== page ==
As state budgets feel the pinch of less revenue coming in, we will continue to see the states and the federal government try to figure out a way to tax out of state sellers on sales. States that have not already enacted laws like New York’s are following the Amazon and Overstock.com case to see how they might be able to take advantage of similar statutes. At some point a national act, such as the Main Street Fairness Act, may be less burdensome on retailers than trying to comply with each state’s’ individual laws. Going into 2011, ecommerce retailers will need to continue to watch what each state is doing so they can maintain compliance with creative laws that may get passed in each state.

Jeff Jacobson, Jd, Llm

Jeff Jacobson, Jd, Llm

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  1. BeatriceV December 23, 2010 Reply

    Thank you for the informative article. As you point out, the 1992 Quill case established that a retailer does not have to collect sales tax for states in which it does not have nexus, based on the argument that it would be an unreasonable burden to do so. Much has changed since that time however. Technology makes it easy for anyone to open a Web business, manage inventories, use target marketing, calculate shipping etc. Technology has solved this problem also. My company, FedTax.net, offers a service (called TaxCloud) that enables merchants to accurately calculate local sales tax. The service is completely free to merchants.

    It is better that Congress address this issue so that all businesses collect the correct tax. Until then, more and more states are going to be attempting on their own to collect these taxes, which will 1) Add complexity as each state takes a different approach, 2) raise privacy concerns and 3) raise more fairness issues since not all consumers will be contacted to pay up.

  2. Matt Winn December 27, 2010 Reply

    This is a great article – thank you for succinctly wrapping up this important issue for 2010.

    Here in Texas, lawmakers are already making a move, especially after the state comptroller announced that The Lone Star State was losing over $600 million a year in uncollected online taxes.

    Back in October, the Texas state government sent Amazon a $269 million bill to gather tax monies that weren’t collected on online orders coming from Texas. Going along with the idea of nexus from the Quill case, Amazon has a distribution center in Dallas, which led the government to sending this bill. Amazon says the request has "no merit," and it’s still being tussled around in the legal system.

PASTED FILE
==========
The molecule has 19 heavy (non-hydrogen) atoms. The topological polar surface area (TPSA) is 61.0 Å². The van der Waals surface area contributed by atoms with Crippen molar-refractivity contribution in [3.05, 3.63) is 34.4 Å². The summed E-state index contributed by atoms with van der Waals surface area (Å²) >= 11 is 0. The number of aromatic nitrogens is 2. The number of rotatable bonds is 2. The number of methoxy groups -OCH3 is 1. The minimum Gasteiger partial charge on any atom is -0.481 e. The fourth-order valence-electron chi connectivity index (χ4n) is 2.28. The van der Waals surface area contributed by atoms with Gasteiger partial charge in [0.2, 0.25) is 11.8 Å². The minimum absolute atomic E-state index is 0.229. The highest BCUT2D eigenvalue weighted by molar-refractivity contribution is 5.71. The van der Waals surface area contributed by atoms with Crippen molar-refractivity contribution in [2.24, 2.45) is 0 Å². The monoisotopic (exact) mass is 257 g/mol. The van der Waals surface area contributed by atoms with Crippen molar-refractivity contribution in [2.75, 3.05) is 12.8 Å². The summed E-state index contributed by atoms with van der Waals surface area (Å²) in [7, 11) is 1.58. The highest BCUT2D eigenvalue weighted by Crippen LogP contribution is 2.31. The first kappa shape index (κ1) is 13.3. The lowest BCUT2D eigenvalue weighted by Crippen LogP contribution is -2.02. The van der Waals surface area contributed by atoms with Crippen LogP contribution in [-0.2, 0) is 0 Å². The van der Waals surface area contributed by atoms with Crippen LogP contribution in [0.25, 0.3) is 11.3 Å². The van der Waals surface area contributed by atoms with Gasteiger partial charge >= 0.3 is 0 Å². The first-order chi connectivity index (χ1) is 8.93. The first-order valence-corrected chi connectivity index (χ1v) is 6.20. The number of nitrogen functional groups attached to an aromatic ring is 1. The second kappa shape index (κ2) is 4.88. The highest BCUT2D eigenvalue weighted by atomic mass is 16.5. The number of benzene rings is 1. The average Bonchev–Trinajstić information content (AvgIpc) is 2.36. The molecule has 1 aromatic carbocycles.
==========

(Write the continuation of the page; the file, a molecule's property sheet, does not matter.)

Thus, pay special attention to states like Texas and Nevada that don’t collect a state income tax – these states are more likely than others to swiftly act on an online sales tax.

    Wondering how a sweeping sales tax reform might affect your online business? Check out this article on VentureBeat’s blog, "5 Ways an Internet Sales Tax Will Affect Your Online Business."

    http://venturebeat.com/2010/12/22/5-ways-an-internet-sales-tax-will-impact-your-business/

  3. Pesach December 30, 2010 Reply

    Clarification request please. In the paragraph relating to Colorado, "This requirement is only for retailers that have more than $100,000 in annual sales."
    Is the $100K total national sales, or sales to Colorado shipping addresses only?

  4. jajacobson December 30, 2010 Reply

    The total annual sales is limited to sales in Colorado, not nationally. Thanks for your question.

    Jeff Jacobson

  5. jeffbass December 31, 2010 Reply

    thanks for the article, jeff. i have a yahoo small business store and here is what they recently started posting on one of our signon screens:

    " Recent changes to sales tax rules in Texas may require ecommerce merchants using a server located in Texas to collect tax on sales made to customers in Texas. Merchants are advised that Yahoo! Small Business uses servers located in Texas. Merchants who accept orders from customers in Texas should consult with their own tax professional to determine if the new tax rules apply to their business, and for questions regarding tax obligations. For background information, please see our help page"

    do you have any info regarding this?? i would have loved for yahoo to be my advocate and tell texas that they are removing all servers from that state, but that hasn’t happened that i know of!! i’m not holding my breath!